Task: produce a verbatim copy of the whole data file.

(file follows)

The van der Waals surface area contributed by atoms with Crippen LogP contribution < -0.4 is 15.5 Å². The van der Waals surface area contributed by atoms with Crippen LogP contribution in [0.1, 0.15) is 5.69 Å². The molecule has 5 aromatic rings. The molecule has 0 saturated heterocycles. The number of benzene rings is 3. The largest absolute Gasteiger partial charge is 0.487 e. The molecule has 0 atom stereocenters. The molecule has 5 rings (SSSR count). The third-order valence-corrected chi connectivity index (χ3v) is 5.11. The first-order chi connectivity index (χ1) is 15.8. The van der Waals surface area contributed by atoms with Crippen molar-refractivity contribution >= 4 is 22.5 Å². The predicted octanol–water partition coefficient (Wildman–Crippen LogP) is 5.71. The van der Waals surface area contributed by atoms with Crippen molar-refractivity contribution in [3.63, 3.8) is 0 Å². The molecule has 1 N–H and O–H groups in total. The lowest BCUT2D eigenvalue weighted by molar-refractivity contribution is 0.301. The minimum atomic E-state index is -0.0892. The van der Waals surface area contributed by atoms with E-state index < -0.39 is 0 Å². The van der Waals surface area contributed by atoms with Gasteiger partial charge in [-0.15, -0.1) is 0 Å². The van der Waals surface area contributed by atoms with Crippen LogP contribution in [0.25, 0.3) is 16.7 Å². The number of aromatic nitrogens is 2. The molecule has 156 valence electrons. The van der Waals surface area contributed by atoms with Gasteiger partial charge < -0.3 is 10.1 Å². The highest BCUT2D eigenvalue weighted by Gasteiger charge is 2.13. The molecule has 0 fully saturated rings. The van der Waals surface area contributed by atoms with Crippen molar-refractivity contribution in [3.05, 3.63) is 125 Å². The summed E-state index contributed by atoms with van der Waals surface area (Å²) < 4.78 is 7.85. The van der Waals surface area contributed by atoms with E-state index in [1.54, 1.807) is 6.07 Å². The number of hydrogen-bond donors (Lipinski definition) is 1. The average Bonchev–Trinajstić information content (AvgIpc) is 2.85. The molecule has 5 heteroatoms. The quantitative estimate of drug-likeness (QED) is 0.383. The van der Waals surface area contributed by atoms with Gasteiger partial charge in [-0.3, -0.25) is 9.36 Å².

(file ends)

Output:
The van der Waals surface area contributed by atoms with Crippen LogP contribution < -0.4 is 15.5 Å². The van der Waals surface area contributed by atoms with Crippen LogP contribution in [0.1, 0.15) is 5.69 Å². The molecule has 5 aromatic rings. The molecule has 0 saturated heterocycles. The number of benzene rings is 3. The largest absolute Gasteiger partial charge is 0.487 e. The molecule has 0 atom stereocenters. The molecule has 5 rings (SSSR count). The third-order valence-corrected chi connectivity index (χ3v) is 5.11. The first-order chi connectivity index (χ1) is 15.8. The van der Waals surface area contributed by atoms with Crippen molar-refractivity contribution >= 4 is 22.5 Å². The predicted octanol–water partition coefficient (Wildman–Crippen LogP) is 5.71. The van der Waals surface area contributed by atoms with Crippen molar-refractivity contribution in [3.63, 3.8) is 0 Å². The molecule has 1 N–H and O–H groups in total. The lowest BCUT2D eigenvalue weighted by molar-refractivity contribution is 0.301. The minimum atomic E-state index is -0.0892. The van der Waals surface area contributed by atoms with E-state index < -0.39 is 0 Å². The van der Waals surface area contributed by atoms with Gasteiger partial charge in [-0.15, -0.1) is 0 Å². The van der Waals surface area contributed by atoms with Crippen LogP contribution in [0.25, 0.3) is 16.7 Å². The number of aromatic nitrogens is 2. The molecule has 156 valence electrons. The van der Waals surface area contributed by atoms with Gasteiger partial charge < -0.3 is 10.1 Å². The highest BCUT2D eigenvalue weighted by Gasteiger charge is 2.13. The molecule has 0 fully saturated rings. The van der Waals surface area contributed by atoms with Crippen molar-refractivity contribution in [3.05, 3.63) is 125 Å². The summed E-state index contributed by atoms with van der Waals surface area (Å²) < 4.78 is 7.85. The van der Waals surface area contributed by atoms with E-state index in [1.54, 1.807) is 6.07 Å². The number of hydrogen-bond donors (Lipinski definition) is 1. The average Bonchev–Trinajstić information content (AvgIpc) is 2.85. The molecule has 5 heteroatoms. The quantitative estimate of drug-likeness (QED) is 0.383. The van der Waals surface area contributed by atoms with Gasteiger partial charge in [-0.3, -0.25) is 9.36 Å².